Molecular Determinants of Substrate Specificity in Human Insulin-degrading Enzyme

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Peer-Reviewed Article

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Insulin-degrading enzyme (IDE) is a 110 kDa chambered zinc metalloendopeptidase that degrades insulin, amyloid beta, and other intermediate-sized aggregation prone peptides that adopt β-structures. Structural studies of IDE in complex with multiple physiological substrates have suggested a role for hydrophobic and aromatic residues of the IDE active site in substrate binding and catalysis. Here, we examine functional requirements for conserved hydrophobic and aromatic IDE active site residues that are positioned within 4.5 Angstroms of IDE bound insulin B chain and amyloid beta peptides in the reported crystal structures for the respective enzyme-substrate complexes. Charge, size, hydrophobicity, aromaticity, and other functional group requirements for substrate binding IDE active site residues were examined through mutational analysis of the recombinant human enzyme and enzyme kinetic studies conducted using native and fluorogenic derivatives of human insulin and amyloid beta peptides. A functional requirement for IDE active site residues F115, A140, F141, Y150, W199, F202, F820, and Y831 was established, and specific contributions of residue charge, size and hydrophobicity in substrate binding, specificity, and proteolysis were demonstrated. IDE mutant alleles that exhibited enhanced or diminished proteolytic activity towards insulin or amyloid beta peptides and derivative substrates were identified.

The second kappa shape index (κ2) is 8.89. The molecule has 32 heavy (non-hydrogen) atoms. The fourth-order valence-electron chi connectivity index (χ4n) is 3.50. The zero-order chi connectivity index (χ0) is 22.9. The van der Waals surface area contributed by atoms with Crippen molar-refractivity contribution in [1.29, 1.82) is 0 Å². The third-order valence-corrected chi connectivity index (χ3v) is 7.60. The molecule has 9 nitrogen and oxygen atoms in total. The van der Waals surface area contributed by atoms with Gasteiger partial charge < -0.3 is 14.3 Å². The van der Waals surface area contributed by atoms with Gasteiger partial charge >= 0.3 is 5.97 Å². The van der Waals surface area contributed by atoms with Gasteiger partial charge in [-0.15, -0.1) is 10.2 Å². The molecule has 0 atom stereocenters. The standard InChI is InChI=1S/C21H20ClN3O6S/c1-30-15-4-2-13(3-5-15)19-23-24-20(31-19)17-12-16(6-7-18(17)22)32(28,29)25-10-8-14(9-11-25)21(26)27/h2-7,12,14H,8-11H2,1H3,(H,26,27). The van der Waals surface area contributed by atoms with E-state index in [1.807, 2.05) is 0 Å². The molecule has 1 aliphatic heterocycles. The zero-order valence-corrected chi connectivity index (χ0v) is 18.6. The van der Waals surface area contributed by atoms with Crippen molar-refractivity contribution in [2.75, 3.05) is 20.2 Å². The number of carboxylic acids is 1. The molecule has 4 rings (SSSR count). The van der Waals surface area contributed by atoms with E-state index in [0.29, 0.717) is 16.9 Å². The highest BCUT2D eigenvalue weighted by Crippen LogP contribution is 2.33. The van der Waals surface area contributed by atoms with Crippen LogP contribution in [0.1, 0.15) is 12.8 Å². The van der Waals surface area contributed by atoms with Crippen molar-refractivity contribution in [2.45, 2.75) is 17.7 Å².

Lazaros Stefanidis is a graduate student in the Chemistry Department at Sacred Heart University. Nicholas D. Fusco is an undergraduate student in the Chemistry Department at Sacred Heart University.



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